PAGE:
1. Initialize the variables and matrices.

          2. Generate the input data

          3. Modulate the data using BPSK modulator

          4. Assume transmission through Rayleigh/Ricean of AWGN channel

          5. Obtain the A priori estimate of the current state h_ = A*h

          6. Obtain the A priori estimate of the state covariance matrix M_2 = A*M_1*A' +Q

          7. Compute the noise free output y_free and noisy output y

          8. Compute the Kalman gain K(t) = M_1(t|t-1) * C' * (C*M_1(t|t-1) * C' + R) -1

          9. Obtain the Estimated observation h_hat_2= C*h_hat_1+ R

          10. Compute the updated estimate h_hat_2 = h_hat_1 +


          11. Measurement residual error or innovation error, innov=y-y_free

          12. Compute the updated state covariance matrix M_1 = ( eye(p) – K*V' )*M_2;

          13. Demodulate the received data

          14. Plot the results

        2. RESULTS

        The figures show the results for Rayleigh channel. With minor modifications in the code AWGN andRicean channel can be obtained. The fig.2shows the tracking capability of the Kalman filter.

        Channel Tap Coefficients





        Error between Transmitted and Received Data Tx-Rx pair 1


        Tap weight, hn[0]


        2 Estimate




        0 10 20 30 40 50 60 70 80 90 100

        Sample number, n

        True Estimate

        Tap weight, hn[1]










        0 10 20 30 40 50 60 70 80 90 100

        Error between Transmitted and Received Data Tx-Rx pair 2

        0 10 20 30 40 50 60 70 80 90 100


        0 10 20 30 40 50 60 70 80 90 100

        Sample number, n

        Fig.2 Channel Tap Coefficients

        The mean square error of the tracker is shown in fig.3. Initially mean square error is chosen arbitrarily. It reflects our little knowledge about the channel. As seen the mean square error converges. After an initial transient the Kalman filter lockson" to the true weights and tracks them closely. From the simulations it is evident that as the measurement error covariance approaches zero, the actual measurement is trusted more, while the predicted measurement is trusted less. On the other hand, as the a priori estimate error covariance approaches zero the actual measurement is trusted less, while the predicted measurement is trusted more. The SNR for both the channels is shown in fig.4.The fig.5plots theerror between transmitted and received data.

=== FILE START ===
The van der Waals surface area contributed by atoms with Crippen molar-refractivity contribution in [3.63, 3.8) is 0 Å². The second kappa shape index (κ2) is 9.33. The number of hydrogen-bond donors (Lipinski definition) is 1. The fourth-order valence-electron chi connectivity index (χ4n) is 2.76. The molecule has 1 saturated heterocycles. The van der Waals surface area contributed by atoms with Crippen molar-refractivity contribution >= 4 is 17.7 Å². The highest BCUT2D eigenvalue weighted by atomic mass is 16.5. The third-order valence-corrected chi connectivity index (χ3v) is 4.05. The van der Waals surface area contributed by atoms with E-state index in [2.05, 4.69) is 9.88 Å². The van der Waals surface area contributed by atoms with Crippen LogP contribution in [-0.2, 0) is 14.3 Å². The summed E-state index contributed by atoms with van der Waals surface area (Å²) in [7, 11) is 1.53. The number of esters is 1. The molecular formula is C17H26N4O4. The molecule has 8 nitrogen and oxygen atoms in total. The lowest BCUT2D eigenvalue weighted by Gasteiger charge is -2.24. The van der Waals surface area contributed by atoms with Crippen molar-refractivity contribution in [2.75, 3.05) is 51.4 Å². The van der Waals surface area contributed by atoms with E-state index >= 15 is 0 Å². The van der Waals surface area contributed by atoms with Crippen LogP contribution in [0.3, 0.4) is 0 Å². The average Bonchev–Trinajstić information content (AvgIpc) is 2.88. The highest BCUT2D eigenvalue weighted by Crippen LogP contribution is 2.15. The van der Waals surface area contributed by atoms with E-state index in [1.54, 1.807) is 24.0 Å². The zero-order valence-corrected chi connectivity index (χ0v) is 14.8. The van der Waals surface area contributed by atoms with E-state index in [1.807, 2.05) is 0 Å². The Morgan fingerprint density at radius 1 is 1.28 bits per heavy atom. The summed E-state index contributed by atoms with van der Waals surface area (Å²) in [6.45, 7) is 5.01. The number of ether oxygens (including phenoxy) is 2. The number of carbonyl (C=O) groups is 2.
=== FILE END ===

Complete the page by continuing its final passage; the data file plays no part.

Fig.3 MSE

        SNR for Tx-Rx pair1





        0 10 20 30 40 50 60 70 80 90 100

        SNR for Tx-Rx pair2





        0 10 20 30 40 50 60 70 80 90 100

        Fig.4 SNR

        Fig.5 Error between Received and Transmitted Data TABLE 1: COMPARISON OF SNR AND MMSE FOR AWGN,














        The error increases from AWGN to Ricean to Rayleigh. The SNR and MMSE reported are the mean SNR and MMSE of both the channels. In the AWGN channel, the only amplitude variation is due to the White Gaussian noise. These bits are easy to detect in such an environment since the receiver has to make decision only the basis of amplitude of the received signal i.e. whether it lies closer to binary 0 or binary 1. This results in low mean square error. The signal is at higher level than noise.In the Ricean channel along with the diffuse multipaths a strong Line of sight (LOS) path exists. The LOS component serves as a DC level. Thus, facilitating easy detection of the bits. The SNR is high due to this component. In the Rayleigh channel, exist diffuse multipaths. The transmitted signal arrives through these diffuse multipaths suffering from variable attenuation and distortion at each multipath. At receiver these multipaths combine constructively or destructively. Due to presence of the multipaths, several deep nulls can be observed in the error pattern of the Rayleigh channel. The SNR is also low as compared to other channels.



    The work is a study and implementation of Kalman filter for channel estimation. The Kalman filter estimator works in time domain. The simulation results prove that it is an excellent channel tracker and predictor. The results were compared for AWGN, Rayleigh and Ricean environment. The mean square error and SNR are compared for each case. The Rayleigh environment suffers from higher errors. The Kalman filter based channel equalization gives fairly good results in the time-domain. The recursive nature of the filter leads to adaptation of filter coefficients in order to minimize the mean square error.The convergence is quick. It accurately detects data in low SNR conditions as well.


    The given model can be applied to The Orthogonal Frequency Division Multiplexed (OFDM) system. Accurate channel estimation algorithms can be applied in OFDM systems to allow coherent detection, thereby improving system performance. The application of Kalman filter to OFDM system may however, be complex. Therefore, the different carriers of OFDM can be modeled as separate channels suffering from flat fading. Kalman filter model can be applied to these subcarriers separately and data can be aggregated. The complexity reduces as compared to the case when entire OFDM system is considered. The coding techniques such as Cyclic codes and Space Time Block Codes (STBC) can be used in conjunction with the proposed filter to improve the performance.